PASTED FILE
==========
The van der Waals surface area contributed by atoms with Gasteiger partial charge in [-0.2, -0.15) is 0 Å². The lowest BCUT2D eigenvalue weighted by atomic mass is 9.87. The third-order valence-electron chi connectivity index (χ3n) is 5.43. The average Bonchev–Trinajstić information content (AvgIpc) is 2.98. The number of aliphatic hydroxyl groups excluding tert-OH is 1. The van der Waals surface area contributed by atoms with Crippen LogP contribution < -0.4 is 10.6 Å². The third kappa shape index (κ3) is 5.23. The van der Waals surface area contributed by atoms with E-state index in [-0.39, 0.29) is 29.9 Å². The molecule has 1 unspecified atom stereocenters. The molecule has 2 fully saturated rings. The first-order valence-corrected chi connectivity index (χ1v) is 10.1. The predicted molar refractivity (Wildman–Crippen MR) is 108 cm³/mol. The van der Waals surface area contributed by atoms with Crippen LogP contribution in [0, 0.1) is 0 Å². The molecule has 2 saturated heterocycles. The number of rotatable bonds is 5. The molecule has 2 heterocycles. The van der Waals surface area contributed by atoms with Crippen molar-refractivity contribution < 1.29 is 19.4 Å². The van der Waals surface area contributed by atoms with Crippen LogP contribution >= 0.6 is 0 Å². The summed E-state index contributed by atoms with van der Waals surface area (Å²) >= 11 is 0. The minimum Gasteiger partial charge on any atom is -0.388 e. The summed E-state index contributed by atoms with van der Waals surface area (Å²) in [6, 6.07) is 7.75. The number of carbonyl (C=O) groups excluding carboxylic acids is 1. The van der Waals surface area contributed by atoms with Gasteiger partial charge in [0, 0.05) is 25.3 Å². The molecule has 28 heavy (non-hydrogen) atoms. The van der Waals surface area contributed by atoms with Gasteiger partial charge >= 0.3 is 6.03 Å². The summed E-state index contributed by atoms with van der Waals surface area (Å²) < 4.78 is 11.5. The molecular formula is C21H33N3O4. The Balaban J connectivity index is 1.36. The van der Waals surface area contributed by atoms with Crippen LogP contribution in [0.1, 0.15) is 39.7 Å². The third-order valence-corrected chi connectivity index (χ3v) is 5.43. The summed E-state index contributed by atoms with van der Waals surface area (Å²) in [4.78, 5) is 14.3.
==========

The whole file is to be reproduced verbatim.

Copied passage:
The van der Waals surface area contributed by atoms with Gasteiger partial charge in [-0.2, -0.15) is 0 Å². The lowest BCUT2D eigenvalue weighted by atomic mass is 9.87. The third-order valence-electron chi connectivity index (χ3n) is 5.43. The average Bonchev–Trinajstić information content (AvgIpc) is 2.98. The number of aliphatic hydroxyl groups excluding tert-OH is 1. The van der Waals surface area contributed by atoms with Crippen LogP contribution < -0.4 is 10.6 Å². The third kappa shape index (κ3) is 5.23. The van der Waals surface area contributed by atoms with E-state index in [-0.39, 0.29) is 29.9 Å². The molecule has 1 unspecified atom stereocenters. The molecule has 2 fully saturated rings. The first-order valence-corrected chi connectivity index (χ1v) is 10.1. The predicted molar refractivity (Wildman–Crippen MR) is 108 cm³/mol. The van der Waals surface area contributed by atoms with Crippen LogP contribution in [0, 0.1) is 0 Å². The molecule has 2 saturated heterocycles. The number of rotatable bonds is 5. The molecule has 2 heterocycles. The van der Waals surface area contributed by atoms with Crippen molar-refractivity contribution < 1.29 is 19.4 Å². The van der Waals surface area contributed by atoms with Crippen LogP contribution >= 0.6 is 0 Å². The summed E-state index contributed by atoms with van der Waals surface area (Å²) >= 11 is 0. The minimum Gasteiger partial charge on any atom is -0.388 e. The summed E-state index contributed by atoms with van der Waals surface area (Å²) in [6, 6.07) is 7.75. The number of carbonyl (C=O) groups excluding carboxylic acids is 1. The van der Waals surface area contributed by atoms with Gasteiger partial charge in [0, 0.05) is 25.3 Å². The molecule has 28 heavy (non-hydrogen) atoms. The van der Waals surface area contributed by atoms with Gasteiger partial charge >= 0.3 is 6.03 Å². The summed E-state index contributed by atoms with van der Waals surface area (Å²) < 4.78 is 11.5. The molecular formula is C21H33N3O4. The Balaban J connectivity index is 1.36. The van der Waals surface area contributed by atoms with Crippen LogP contribution in [0.1, 0.15) is 39.7 Å². The third-order valence-corrected chi connectivity index (χ3v) is 5.43. The summed E-state index contributed by atoms with van der Waals surface area (Å²) in [4.78, 5) is 14.3.